Franklin's argument also was strikingly similar to that of Roger Williams a century and a half earlier. Franklin's argument was political and Williams' was religious when he stated that the Puritans' claim to land in the New World was invalid. Both invoked the Indians' title to America by natural right, and used this right as an example by which property rights should be governed....

Throughout his life, Jefferson frequently voiced respect for Native Americans. For example, in 1785 he wrote,

    I am safe in affirming that the proofs of genius given by the Indians place them on a level with the whites. . . . I have seen some thousands myself, and conversed much with them. . . . I believe the Indian to be in body and mind equal to the white man. [50] ....
Jefferson complained that traditional university curricula, based on European precedents, did not pay enough attention to the natural history and cultures of the Americas and Africa. When Jefferson designed a curriculum for the University of Virginia, he included traditional European subjects, and added courses in American Indian cultures and languages.[56] To Jefferson, control of educational content was just one more way in which British mercantile-imperialism sought to dominate (and often exterminate) native peoples, from Ireland, to Africa, to America, "wherever Anglo-mercantile cupidity can find a two-penny interest in deluging the world with human blood."[57]....

American Indians and their societies figured into conceptions of life, liberty, and happiness in the mind of Jefferson, who authored the phrase in the Declaration of Independence, and Franklin, who operated in many ways as Jefferson's revolutionary mentor. A major debate at the time resulted in the phrase "happiness" being substituted for "property," in which the two founders' description of American Indian societies played a provocative role.[60] Both sought to create a society that operated as much as possible on consensus and public opinion, while citing the same mechanisms in native societies. Both described Indians' passion for liberty while making it a patriotic rallying cry; they admired Indians' notions of happiness while seeking a definition that would suit the new nation....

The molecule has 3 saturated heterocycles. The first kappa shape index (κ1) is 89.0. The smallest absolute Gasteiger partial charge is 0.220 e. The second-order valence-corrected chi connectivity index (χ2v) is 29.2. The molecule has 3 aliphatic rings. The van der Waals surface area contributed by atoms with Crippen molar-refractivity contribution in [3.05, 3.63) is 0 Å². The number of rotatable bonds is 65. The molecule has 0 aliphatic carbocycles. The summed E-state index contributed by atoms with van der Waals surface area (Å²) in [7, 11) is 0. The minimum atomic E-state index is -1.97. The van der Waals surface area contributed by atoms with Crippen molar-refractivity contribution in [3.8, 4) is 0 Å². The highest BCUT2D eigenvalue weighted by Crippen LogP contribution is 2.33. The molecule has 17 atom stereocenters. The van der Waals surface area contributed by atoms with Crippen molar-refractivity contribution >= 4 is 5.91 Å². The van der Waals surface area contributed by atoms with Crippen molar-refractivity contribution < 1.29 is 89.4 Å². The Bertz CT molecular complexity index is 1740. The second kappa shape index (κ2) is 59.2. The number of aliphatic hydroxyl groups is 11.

The above excerpts come only from the first half of this chapter -- there is much, much more that's engrossing and eye-opening.  If you have the time, it's definitely worth exploring!


Supreme Court Justice, Thurgood Marshall:
[7/4/12: updated link as original one is broken]
In 1987, the 200th anniversary of the United States Constitution, the late Supreme Court Justice Thurgood Marshall's powerful and probing intellect looked at the flawed history of the U.S. Constitution.  Excerpts from his speech:
...The focus of this celebration invites a complacent belief that the vision of those who debated and compromised in Philadelphia yielded the "more perfect Union" it is said we now enjoy.

I cannot accept this invitation, for I do not believe that the meaning of the Constitution was forever "fixed" at the Philadelphia Convention. Nor do I find the wisdom, foresight, and sense of justice exhibited by the Framers particularly profound. To the contrary, the government they devised was defective from the start, requiring several amendments, a civil war, and momentous social transformation to attain the system of constitutional government, and its respect for the individual freedoms and human rights, we hold as fundamental today. When contemporary Americans cite "The Constitution," they invoke a concept that is vastly different from what the Framers barely began to construct two centuries ago.